High-Grade Copper and Gold Deposited During Postpotassic Chlorite-White Mica-Albite Stage in the Far Southeast Porphyry Deposit, Philippines

Calder, Michael F., Chang, Zhaoshan, Arribas, Antonio, Gaibor, Alina, Dunkley, Peter, Pastoral, Jeffrey, Kouzmanov, Kalin, Spandler, Carl, and Hedenquist, Jeffrey W. (2022) High-Grade Copper and Gold Deposited During Postpotassic Chlorite-White Mica-Albite Stage in the Far Southeast Porphyry Deposit, Philippines. Economic Geology, 117 (7). pp. 1573-1596.

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Ninety-eight underground diamond holes (~102 km) drilled by Far Southeast Gold Resources Inc. at the Far Southeast porphyry Cu-Au deposit, Philippines, from 2011 to mid-2013, provide a three-dimensional exposure of the deposit between 700- and –750-m elevation, with surface at ~1,400-m elevation. Far Southeast contains an inferred resource of 891.7 million tonnes (Mt) averaging 0.7 g/t Au and 0.5 wt % Cu, equivalent to 19.8 Moz Au and 4.5 Mt Cu. This contribution reports the spatial and temporal distribution of alteration and mineralization at Far Southeast, notably a white-mica–chlorite-albite assemblage that formed after early secondary biotite and before late quartz–white-mica–pyrite alteration and that is associated with the highest copper and gold grades.

Alteration assemblages were determined by drill core logging, short-wavelength infrared (SWIR) spectral analysis, petrographic examination, and a quantitative evaluation of materials by scanning electron microscopy (QEMSCAN) study. Alteration is limited around sparse veins or pervasive where vein density is high and the alteration halos coalesce. The alteration and mineralization zones with increasing depth are as follows: (1) the lithocap of quartz-alunite–dominated advanced argillic-silicic alteration that hosts part of the Lepanto high-sulfidation Cu-Au epithermal deposit (mostly above ~700-m elevation), (2) an aluminosilicate-dominated zone with coexisting pyrophyllite-diaspore ± kandite ± alunite and white mica (~700- to ~100-m elevation), (3) porphyry-style assemblages characterized by stockwork veins (below ~500-m elevation), (4) the 1 wt % Cu equivalent ore shell (~400- to –300-m elevation), and (5) an underlying subeconomic zone (about –300- to –750-m elevation, the base of drilling). The ore shells have a typical bell shape centered on a dioritic intrusive complex.

The paragenetic sequence of the porphyry deposit includes stage 1 granular gray to white quartz-rich (± anhydrite ± magnetite ± biotite) veins with biotite-magnetite alteration. These were cut by stage 2 lavender-colored euhedral quartz-rich (± anhydrite ± sulfides) veins, with halos of greenish white-mica–chlorite-albite alteration. The white mica is largely illite, with an average 2,203-nm Al-OH wavelength position. The albite may reflect the mafic nature of the diorite magmatism. The quartz veins of this stage are associated with the bulk of copper deposited as chalcopyrite and bornite, as well as gold. Thin Cu sulfide (chalcopyrite, minor bornite) veins with minor quartz and/or anhydrite (paint veins), with or without a white-mica halo, also occur. These veins were followed by stage 3 anhydrite-rich pyrite-quartz veins with white-mica (avg 2,197 nm, illite)–pyrite alteration halos.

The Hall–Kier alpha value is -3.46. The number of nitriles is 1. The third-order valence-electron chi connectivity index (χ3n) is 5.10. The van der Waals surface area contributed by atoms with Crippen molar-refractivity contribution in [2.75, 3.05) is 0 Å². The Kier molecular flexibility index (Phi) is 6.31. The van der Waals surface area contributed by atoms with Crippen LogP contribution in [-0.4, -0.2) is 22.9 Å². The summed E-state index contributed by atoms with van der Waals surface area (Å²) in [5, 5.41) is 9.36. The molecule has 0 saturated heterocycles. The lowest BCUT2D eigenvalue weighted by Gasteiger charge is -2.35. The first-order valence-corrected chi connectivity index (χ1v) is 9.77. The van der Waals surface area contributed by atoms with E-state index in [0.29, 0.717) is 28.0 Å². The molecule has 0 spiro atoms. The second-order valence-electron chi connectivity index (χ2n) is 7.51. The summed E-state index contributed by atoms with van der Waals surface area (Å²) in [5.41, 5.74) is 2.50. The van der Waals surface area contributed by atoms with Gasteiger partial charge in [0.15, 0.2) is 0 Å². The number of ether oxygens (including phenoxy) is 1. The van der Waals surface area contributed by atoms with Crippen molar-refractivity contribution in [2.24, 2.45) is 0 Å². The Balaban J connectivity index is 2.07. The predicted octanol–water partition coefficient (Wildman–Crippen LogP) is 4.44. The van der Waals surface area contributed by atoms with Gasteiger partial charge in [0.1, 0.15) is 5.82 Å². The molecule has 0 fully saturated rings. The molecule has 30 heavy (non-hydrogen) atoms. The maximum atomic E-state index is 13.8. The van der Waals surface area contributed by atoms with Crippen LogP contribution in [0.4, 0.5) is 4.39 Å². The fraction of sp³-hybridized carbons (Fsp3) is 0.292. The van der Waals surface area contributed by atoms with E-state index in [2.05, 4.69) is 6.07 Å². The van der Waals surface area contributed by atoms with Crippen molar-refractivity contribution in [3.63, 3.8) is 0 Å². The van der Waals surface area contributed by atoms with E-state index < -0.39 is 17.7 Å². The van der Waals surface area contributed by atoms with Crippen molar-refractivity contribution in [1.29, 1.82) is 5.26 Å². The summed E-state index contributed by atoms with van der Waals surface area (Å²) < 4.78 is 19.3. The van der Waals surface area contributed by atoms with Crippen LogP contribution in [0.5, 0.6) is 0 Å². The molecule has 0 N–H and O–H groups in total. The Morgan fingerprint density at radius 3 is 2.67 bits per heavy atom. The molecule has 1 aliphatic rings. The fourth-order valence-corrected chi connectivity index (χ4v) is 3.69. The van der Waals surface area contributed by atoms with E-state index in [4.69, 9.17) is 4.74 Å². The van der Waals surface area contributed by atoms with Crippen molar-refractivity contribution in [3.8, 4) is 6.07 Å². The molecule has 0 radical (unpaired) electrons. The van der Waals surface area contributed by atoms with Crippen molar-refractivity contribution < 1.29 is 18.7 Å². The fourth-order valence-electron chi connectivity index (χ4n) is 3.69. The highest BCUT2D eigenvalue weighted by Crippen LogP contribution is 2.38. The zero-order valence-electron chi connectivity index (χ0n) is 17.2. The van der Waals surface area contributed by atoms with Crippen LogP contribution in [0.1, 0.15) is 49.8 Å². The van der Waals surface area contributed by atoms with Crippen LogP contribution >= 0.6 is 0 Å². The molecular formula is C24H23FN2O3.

Combined with previous studies, we conclude that this porphyry system, including the Far Southeast porphyry and Lepanto high-sulfidation Cu-Au deposits, evolved over a period of 0.1–0.2 m.y. Three diorite porphyry stocks were emplaced, and by ~1.4 Ma biotite-magnetite–style alteration formed with quartz-anhydrite veins and deposition of ≤0.5% Cu and ≤0.5 g/t Au (stage 1); coupled with this alteration style, a barren lithocap of residual quartz with quartz-alunite halo plus kandite ± pyrophyllite and/or diaspore formed at shallower depth (>700-m elevation). Subsequently, lavender quartz and anhydrite veins with bornite and chalcopyrite (high-grade stage, avg ~1 wt % Cu and ~1 g/t Au) and white-mica–chlorite-albite halos formed below ~400-m elevation (stage 2). They were accompanied by local pyrite replacement, the formation of hydrothermal breccias and Cu sulfide (paint) veins. Stage 2 was followed at ~1.3 Ma by the formation of igneous breccias largely along the margins of the high-grade zones and stage 3 pyrite-quartz-anhydrite ± chalcopyrite veins with white-mica (mostly illitic) halos. At shallower depths in the transition to the base of the lithocap, cooling led to the formation of aluminosilicate minerals (mainly pyrophyllite ± diaspore ± dickite) with anhydrite plus high-sulfidation-state sulfides and pyrite veinlets. Consistent with previous studies, it is likely that the lithocap-hosted enargite-Au mineralization formed during this later period.

Item ID: 77616
Item Type: Article (Research - C1)
ISSN: 1554-0774
Copyright Information: © 2022 Gold Open Access: This paper is published under the terms of the CC-BY-NC license.
Date Deposited: 24 Mar 2023 06:11
FoR Codes: 37 EARTH SCIENCES > 3705 Geology > 370508 Resource geoscience @ 100%
SEO Codes: 25 MINERAL RESOURCES (EXCL. ENERGY RESOURCES) > 2503 Mineral exploration > 250302 Copper ore exploration @ 50%
25 MINERAL RESOURCES (EXCL. ENERGY RESOURCES) > 2503 Mineral exploration > 250305 Precious (noble) metal ore exploration @ 50%
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